A new UCLA study finds that bariatric surgery- the surgical insertion of a band or other device, or partial removal of the stomach--is increasingly recognized as a way for morbidly obese adolescents to lose weight, and more of these patients are using the gastric banding method which has not been approved by the Federal Drug Administration for use in adolescents.
"The last trend study on use of bariatric surgery in adolescents was in 2003. Since that time, the landscape of bariatric surgery in the United States has changed dramatically because of the increased use of gastric banding in adults," said study co-author Dr. Daniel DeUgarte, assistant professor of pediatric surgery and surgical director of the Fit for Healthy Weight Program at Mattel Children's Hospital UCLA. "We wanted to determine if more adolescents were using gastric banding and evaluate any disparities in access to bariatric surgery."
In the study, "Trends and Outcomes of Adolescent Bariatric Surgery in California: 2005-2007," published in the October 2010 issue of Pediatrics, UCLA researchers reviewed the records of 590 adolescents, ages 13 to 20 years, who underwent bariatric surgery-either Laparoscopic Adjustable Gastric Banding (LAGB), or Laparoscopic Roux-en-Y Gastric Bypass (LRYGB).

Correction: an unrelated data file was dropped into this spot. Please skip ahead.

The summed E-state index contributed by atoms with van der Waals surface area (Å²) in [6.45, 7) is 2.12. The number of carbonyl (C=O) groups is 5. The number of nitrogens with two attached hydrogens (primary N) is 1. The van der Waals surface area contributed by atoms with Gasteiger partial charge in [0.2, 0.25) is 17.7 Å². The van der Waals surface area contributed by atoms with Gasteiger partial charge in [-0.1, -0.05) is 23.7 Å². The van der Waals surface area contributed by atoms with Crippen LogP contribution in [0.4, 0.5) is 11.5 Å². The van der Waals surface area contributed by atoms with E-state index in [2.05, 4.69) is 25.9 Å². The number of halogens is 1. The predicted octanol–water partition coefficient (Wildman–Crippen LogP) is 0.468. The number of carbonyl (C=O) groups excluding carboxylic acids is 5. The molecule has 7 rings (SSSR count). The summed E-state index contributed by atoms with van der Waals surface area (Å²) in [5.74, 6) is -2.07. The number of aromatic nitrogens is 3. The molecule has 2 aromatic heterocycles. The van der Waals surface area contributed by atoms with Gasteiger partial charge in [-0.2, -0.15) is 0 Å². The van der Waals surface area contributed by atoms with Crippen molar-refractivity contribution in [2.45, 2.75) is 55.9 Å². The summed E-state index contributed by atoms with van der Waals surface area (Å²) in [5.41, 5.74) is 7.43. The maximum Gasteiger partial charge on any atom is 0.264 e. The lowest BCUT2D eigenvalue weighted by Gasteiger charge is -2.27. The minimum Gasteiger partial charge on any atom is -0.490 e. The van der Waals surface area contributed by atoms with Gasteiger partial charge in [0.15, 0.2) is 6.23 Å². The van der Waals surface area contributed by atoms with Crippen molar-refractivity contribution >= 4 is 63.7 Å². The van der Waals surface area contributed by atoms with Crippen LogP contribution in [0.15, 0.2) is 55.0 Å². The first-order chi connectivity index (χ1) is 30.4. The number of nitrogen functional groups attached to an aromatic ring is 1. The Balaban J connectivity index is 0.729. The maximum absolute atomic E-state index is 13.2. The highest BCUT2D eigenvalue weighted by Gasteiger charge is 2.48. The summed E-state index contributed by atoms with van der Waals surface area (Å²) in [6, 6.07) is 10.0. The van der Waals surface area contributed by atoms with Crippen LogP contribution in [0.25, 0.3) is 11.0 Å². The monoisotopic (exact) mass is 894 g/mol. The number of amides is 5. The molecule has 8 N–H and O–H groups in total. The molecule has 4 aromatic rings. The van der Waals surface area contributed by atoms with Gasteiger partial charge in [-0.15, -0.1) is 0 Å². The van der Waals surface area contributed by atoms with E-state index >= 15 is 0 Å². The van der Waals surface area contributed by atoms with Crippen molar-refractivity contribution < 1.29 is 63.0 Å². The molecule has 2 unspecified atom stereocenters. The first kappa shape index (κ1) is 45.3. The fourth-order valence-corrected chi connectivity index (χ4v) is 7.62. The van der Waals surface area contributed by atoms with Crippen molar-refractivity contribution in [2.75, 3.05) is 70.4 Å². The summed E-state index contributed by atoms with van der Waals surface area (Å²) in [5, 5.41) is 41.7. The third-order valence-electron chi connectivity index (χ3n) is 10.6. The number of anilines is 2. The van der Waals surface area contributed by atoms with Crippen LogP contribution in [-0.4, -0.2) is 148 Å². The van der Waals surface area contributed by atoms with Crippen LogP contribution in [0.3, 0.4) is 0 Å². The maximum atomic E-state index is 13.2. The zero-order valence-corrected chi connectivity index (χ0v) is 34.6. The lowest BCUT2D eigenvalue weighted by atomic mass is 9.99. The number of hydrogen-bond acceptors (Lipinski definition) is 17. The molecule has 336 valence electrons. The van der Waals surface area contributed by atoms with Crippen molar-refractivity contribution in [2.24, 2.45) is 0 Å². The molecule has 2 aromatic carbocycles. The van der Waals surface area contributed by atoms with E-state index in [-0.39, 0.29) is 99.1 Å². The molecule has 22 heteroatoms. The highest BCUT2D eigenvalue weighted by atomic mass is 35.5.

While not approved by the Food and Drug Administration for use in children, the study showed that LAGB continues to gain popularity among adolescents, with the number of procedures jumping nearly sevenfold during the study period, from .3 per 100,000 to 1.5 per 100,000. Meantime, LRYGB declined from 3.8 per 100,000 to 2.7 per 100,000.
The study also showed that whites and females disproportionally underwent bariatric procedures more often despite lower rates of being overweight when compared with nonwhites and males. White adolescents girls, while representing 28 percent of overweight teens and young adults, underwent 65 percent of the procedures.
The study authors recommend long-term studies to fully assess the efficacy, safety and health care costs of these procedures in adolescents.
Additional UCLA authors include Dr. Howard C. Jen, Dr. Diana G. Rickard, Dr. Stephen B. Shew, Dr. Melinda A. Maggard, Dr. Wendy M. Slusser and Dr. Erik P. Dutson. The authors have no funding or financial relationships relevant to this article to disclose.